The challenge of that with Finn, though, is his tendency to match pace with the anger shown around him. When others respond to him with intensity, he intensifies his own reaction, which was already escalated by the unexpected-by-him stir his words caused in his classmates. End result–he hit the para, ran out of the room, and hid in the bathroom in my office, yelling towards the door that he hated us all.
Though, initially, not me, because I hadn’t actually been in the classroom when it happened. So my usual Pathways intervention was hampered, somewhat, by my lack of information.
“Finn, what happened?”
“I hate Mr. K. And I hate Ms. Amber. And I think they should both…” and here, gentle reader, I shall spare you the gruesome details, because Finn dreams pretty graphic when he dreams of revenge. Suffice to say that specific punishments were suggested, most of which involved either watching (but not actually participating in) the human defecation process and/ or being surrounded by truly awful smells.
“Okay, so basically, the pathway I’ve drawn so far is “Something happens. Finn gets very angry.”
“They were angry too.”
“I’m not telling you.”
“Hmm… Okay, so pathway is something happens, adults angry, Finn very angry, runs out of classroom and yells in the bathroom. Finn, that’s not enough to work with. I need to go check in with the adults.”
And here began the final physical conflict of Finn’s 2012-2013 school year (we ended up, I believe, in the single digits this year, which is a significant improvement over the 2nd Grade Experience…) I headed to the door of my office, to check with Ms. Amber who had been hovering outside. Finn saw her, and first attempted to physically block me from reaching her, then tried to pull me back into the office, then tried, repeatedly, to attack her as she spoke. She started to explain and stopped talking when he flew at us. “Finn, I can not let you hurt her. Ms. Amber, I will not let him hurt you. Keep going. Then what happened?” Somehow, between the screaming and the punching and the random bonus challenge of a teacher attempting, at that moment, to come in and use the staff bathroom, Ms. Amber filled me in.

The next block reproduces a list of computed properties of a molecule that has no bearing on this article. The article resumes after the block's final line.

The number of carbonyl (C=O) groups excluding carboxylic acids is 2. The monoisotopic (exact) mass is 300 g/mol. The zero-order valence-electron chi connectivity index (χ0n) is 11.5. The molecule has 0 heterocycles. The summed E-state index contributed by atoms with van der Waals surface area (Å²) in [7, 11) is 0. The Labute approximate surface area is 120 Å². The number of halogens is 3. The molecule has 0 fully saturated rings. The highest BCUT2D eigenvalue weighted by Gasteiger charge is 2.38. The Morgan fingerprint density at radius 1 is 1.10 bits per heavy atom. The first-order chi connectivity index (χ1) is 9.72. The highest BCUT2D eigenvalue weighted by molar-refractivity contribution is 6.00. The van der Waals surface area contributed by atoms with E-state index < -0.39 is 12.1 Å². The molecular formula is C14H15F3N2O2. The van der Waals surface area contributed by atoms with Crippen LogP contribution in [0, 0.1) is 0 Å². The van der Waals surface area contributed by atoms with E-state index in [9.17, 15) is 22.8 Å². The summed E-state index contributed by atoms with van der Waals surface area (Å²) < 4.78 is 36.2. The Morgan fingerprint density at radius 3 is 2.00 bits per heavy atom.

And I found myself sitting with Finn through the end of the tantrum and towards post-crisis depression, as he gradually returned to his more reasonable self. It was interspersed with bits of yelling and excretory threats and little journeys below the table when anyone else entered the room (again, I do my finest psychoanalyzing in the second-floor staff bathroom): we established that he hadn’t hated me before but he did, a little bit, now, because before I didn’t know what had happened and now I did, but he hadn’t really meant to hurt me–I was just in the way.
“You were really angry at Mr. K. and Ms. Amber, and usually, when you have a strong response like this, I’ve noticed that it connects to someone else having ALSO had a strong response. It sounds like you were angry at them, because it felt like they were angry at you.”
From there, we discussed the whole situation–how Finn had, in his own words, “over-reacted”, because he felt like THEY were over-reacting, because all he had meant was, they couldn’t plot the mother’s house.
“Finn, I think there’s a new term we need to understand here. Have you ever heard of a Social Accident?”
“Well, I think I understand what happened. I think there’s two different ways that things get said that can hurt people’s feelings. See, one way is deliberate. It’s teasing people on purpose, saying things you know will upset them, using words like ‘fat’ or ‘stupid’ when you know, exactly, what they mean to people. The deliberate way, you think about how you want to make someone upset, and you pick the words that do that, and then you say the words. Sometimes, Finn, you do that. But do you do that all the time?”
“Were you doing that, to Mei Li?”
“NO!!!” His outrage, there, was exactly what I wanted it to be–the clear recognition that I’d hoped he shared with his peers, that there is simply no good reason to be mean to Mei Li.